Russia demonstrates hypersonic missile system

Russia demonstrates hypersonic missile system
hypersonic missile system Russia

Russia has demonstrated to US observers its hypersonic missile system capability to uphold requirements of the New Strategic Arms Reduction Treaty (START), according to the Russian Ministry of Defence (MoD).

The new system, slated to enter combat service in the end of the year, reportedly features a hypersonic glide body and, according to Russian state media, and is capable at travelling in excess of 20 times the speed of sound.

Russian President Vladimir Putin announced the Kremlin’s advancement for hypersonic missiles technology in 2018, alongside a range of other advanced weapon systems.

According to the Russian MoD, the international observers were shown the weapon over the course of two days under the terms of the 2011 New START treaty which governs the size of Russian and US nuclear arsenals.

In a statement, Russia’s Ministry of Defence said: “Under the Treaty on Measures for the Further Reduction and Limitation of Strategic Offensive Arms, a US inspection group was shown the Avangard missile system with the hypersonic boost-glide vehicle on the territory of Russia on November 24-26, 2019.”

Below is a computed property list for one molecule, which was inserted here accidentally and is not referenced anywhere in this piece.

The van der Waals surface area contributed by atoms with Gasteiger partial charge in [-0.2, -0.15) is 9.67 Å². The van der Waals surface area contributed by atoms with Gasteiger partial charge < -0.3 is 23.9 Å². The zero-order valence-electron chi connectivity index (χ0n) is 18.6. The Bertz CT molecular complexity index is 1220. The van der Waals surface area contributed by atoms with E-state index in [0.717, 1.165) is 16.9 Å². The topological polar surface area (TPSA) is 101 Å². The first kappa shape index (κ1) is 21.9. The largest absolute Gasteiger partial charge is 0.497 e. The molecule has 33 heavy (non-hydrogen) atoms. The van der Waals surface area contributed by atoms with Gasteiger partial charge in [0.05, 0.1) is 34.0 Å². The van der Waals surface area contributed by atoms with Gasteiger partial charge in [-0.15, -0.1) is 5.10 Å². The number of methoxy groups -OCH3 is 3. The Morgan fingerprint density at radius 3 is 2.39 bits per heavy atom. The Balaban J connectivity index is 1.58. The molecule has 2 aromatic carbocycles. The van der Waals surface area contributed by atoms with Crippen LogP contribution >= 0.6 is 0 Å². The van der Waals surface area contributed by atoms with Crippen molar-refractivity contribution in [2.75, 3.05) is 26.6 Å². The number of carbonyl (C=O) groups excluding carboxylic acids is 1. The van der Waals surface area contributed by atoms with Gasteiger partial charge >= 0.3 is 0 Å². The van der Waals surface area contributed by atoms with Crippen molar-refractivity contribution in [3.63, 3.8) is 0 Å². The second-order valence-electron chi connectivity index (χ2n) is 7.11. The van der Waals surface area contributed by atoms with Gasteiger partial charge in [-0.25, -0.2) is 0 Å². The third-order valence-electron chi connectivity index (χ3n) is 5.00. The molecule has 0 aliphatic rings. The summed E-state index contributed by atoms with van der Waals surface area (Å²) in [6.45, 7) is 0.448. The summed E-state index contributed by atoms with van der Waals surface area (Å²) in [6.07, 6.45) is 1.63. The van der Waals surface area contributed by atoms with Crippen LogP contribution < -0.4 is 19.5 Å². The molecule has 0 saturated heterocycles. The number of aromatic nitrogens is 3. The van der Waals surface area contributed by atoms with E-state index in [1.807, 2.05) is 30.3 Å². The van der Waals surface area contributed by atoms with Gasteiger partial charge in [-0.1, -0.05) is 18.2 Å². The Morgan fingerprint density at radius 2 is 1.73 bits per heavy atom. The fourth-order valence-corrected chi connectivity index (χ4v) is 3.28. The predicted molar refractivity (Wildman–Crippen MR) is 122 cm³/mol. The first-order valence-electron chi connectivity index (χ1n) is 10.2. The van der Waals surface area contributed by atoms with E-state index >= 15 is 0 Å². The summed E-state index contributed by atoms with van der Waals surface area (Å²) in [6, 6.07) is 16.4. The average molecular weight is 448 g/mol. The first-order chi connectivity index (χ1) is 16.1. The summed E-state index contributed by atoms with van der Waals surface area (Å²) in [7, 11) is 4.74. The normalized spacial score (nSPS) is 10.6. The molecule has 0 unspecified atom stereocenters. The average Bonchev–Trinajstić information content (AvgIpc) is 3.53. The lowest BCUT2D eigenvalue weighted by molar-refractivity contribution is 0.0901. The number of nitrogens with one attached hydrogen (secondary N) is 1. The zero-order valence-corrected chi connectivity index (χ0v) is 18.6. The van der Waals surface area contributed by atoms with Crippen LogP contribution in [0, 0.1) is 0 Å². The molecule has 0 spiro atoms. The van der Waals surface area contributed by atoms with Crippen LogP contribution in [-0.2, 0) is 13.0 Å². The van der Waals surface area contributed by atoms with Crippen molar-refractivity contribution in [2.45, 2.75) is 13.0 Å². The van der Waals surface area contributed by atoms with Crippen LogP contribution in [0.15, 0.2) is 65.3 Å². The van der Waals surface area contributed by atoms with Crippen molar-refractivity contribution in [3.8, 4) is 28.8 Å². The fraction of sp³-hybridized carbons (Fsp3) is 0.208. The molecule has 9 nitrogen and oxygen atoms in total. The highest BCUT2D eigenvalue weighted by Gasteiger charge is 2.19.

Russian officials previously described the missile as ‘invulnerable’ to missile defence systems with Russian President Vladimir Putin saying that in tests the missile successfully maneuvered “horizontally and vertically at hypersonic speeds.”

Putin said in an earlier statement: “The weapon is capable of performing sharp maneuvers on its way to targets making it absolutely invulnerable for any missile defence system.”

Defence Insight Analysis

Hypersonic missiles Could pose a threat to traditional missile defence systems as the new weapons’ speed makes them virtually impossible to intercept.

The new technology have seen a flurry of investment with the US Congress mandating that the US has an operational hypersonic weapon by 2022, and the UK setting aside funds for the development of hypersonic systems.

New START limits both countries to around 1,500 nuclear warheads apiece; it replaced the earlier Strategic Offensive Reductions Treaty signed between the two countries. New START is set to expire in 2021, with a Russian Minister recently saying there was not enough time to negotiate a new treaty.

The treaty also limits the number of delivery vehicles for warheads that both countries can operate.

In the past, President Donald Trump attacked New START calling it a “bad deal” that favoured Russia. Earlier this year the US pulled out of the Intermediate-Range Nuclear Forces Treaty (INF) leaving New START as the only accord governing nuclear arsenals.

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